Observations of magnetic manipulation of single nanoparticles can be extremely useful for magnetic separation and manipulation in which biological targets or payloads are bound to SAF surfaces. Alexa Fluor 594-streptavidin-conjugated SAF (Figure 3c) with a SAF composition of Ta5 nm/Ru2 nm/CoFe12 nm/Ru2.5 nm/CoFe12 nm/Ru2 nm/Ta5 nm (A594s-SAF24) also exhibited magnetically induced motion using fields from a rotatable permanent magnet with magnetic field gradient of 10 Tm−1. A594s-SAF24 move in nearly linear paths along the external magnetic field gradient and turn as the magnet is rotated. Compared to the magnetically induced motion of A594s-SAF12, the movement of A594s-SAF24 appeared much less disturbed by Brownian motion, though the track of A594s-SAF24 still drifted from a straight line at certain time points. Brownian motion depends on the physical dimensions of the particles (D =kB T/6πηr for a spherical particle), which differ only slightly between A594s-SAF12 and A594s-SAF24. These SAFs do have similar Brownian motion, with an average squared displacement of 4–16 μm2s−1. In contrast, their magnetic motion also depends strongly on the particle magnetic layer thickness, which can be precisely adjusted. In our experiments, the saturation magnetic moment of each A594s-SAF24 particle with CoFe thickness of 24 nm is roughly twice as that of A594s-SAF12 with 12 nm thick CoFe layers (Supporting Information, Figure S3). The magnetically induced averaged velocities, determined from nanoparticle motion in corresponding video files, were 3 μms−1 for A594s-SAF24 and 1 μms−1 for A594s-SAF12, demonstrating dramatically different motions achievable using SAFs with different CoFe thicknesses. Figure 3d shows the histograms of the velocity distribution determined from these two experiments. The magnetically induced velocities for both samples are in agreement with the estimation using Stokes viscous drag forces 3πηdν =V−(MH) (see the Supporting Information for the calculation). The ability to tune, and clearly observe, distinctive magnetic nanoparticle responses is highly desired in many applications, such as multiplexed magnetic separation and manipulating molecular and cellular interactions.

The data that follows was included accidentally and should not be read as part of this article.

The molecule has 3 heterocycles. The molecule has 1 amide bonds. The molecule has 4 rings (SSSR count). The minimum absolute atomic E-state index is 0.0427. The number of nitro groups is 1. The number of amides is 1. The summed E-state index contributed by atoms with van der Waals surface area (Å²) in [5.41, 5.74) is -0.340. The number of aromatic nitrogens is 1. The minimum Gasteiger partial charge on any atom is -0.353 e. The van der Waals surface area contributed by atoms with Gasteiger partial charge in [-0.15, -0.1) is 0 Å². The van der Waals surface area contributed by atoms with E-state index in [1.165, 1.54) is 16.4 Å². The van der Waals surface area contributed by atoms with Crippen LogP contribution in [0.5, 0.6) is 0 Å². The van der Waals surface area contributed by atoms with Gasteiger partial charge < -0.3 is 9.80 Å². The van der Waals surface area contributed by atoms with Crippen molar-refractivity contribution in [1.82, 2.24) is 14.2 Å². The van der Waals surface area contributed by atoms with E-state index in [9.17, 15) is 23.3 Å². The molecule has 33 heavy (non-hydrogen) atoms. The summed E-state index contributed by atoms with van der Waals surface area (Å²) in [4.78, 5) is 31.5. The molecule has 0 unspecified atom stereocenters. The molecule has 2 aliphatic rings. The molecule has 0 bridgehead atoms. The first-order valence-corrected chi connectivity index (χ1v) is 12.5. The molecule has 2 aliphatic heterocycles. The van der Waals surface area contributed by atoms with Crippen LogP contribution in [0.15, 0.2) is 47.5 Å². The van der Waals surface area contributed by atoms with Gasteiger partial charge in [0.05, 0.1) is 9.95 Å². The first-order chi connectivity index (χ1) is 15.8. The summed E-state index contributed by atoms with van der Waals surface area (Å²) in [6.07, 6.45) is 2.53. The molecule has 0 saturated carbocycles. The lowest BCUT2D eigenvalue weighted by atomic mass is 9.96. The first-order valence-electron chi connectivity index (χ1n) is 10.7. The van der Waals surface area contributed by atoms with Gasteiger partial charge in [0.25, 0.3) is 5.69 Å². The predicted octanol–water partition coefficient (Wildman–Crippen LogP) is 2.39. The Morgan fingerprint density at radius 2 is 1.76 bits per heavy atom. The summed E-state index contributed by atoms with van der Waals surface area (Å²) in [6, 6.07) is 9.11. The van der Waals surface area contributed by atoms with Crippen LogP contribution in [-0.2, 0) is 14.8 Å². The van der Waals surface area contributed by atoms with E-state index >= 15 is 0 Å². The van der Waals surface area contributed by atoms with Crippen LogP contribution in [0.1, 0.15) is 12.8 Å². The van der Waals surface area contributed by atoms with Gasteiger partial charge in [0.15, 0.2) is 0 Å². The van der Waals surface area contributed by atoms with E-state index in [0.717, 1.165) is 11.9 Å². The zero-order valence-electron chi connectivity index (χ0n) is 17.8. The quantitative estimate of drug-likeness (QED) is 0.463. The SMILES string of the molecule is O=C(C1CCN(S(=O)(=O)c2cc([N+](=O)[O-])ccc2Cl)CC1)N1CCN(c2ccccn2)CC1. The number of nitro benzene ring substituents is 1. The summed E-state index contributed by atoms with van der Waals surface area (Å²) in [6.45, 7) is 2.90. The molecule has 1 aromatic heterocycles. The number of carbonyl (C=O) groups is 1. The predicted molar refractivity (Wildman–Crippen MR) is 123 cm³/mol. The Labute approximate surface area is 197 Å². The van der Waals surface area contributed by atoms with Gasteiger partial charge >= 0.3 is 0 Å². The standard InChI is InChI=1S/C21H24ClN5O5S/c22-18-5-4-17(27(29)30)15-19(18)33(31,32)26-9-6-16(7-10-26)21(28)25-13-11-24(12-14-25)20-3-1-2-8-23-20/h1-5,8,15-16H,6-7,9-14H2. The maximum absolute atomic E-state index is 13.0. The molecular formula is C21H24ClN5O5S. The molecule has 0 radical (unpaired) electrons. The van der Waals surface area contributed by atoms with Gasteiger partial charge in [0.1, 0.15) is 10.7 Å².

In summary, we have developed a simple surface-functionalization method for conjugating lithographically fabricated antiferromagnetic nanoparticles to a model protein, streptavidin. The streptavidin-functionalized SAFs exhibited specific binding to biotin, allowed biomolecule detection with high sensitivity (10 pM), and tunable responses to a small external magnetic field gradient (10 Tm−1). These high moment and multifunctional (optical, magnetic, and specific targeting) magnetic nanoparticles are highly promising for a variety of biological applications, such as high-throughput biomolecule detection and multiplex magnetic manipulation. They could also potentially be used as in-vivo imaging and targeting agents, provided nontoxic biocompatible materials, such as iron oxide and titanium, can be exploited for SAF fabrication.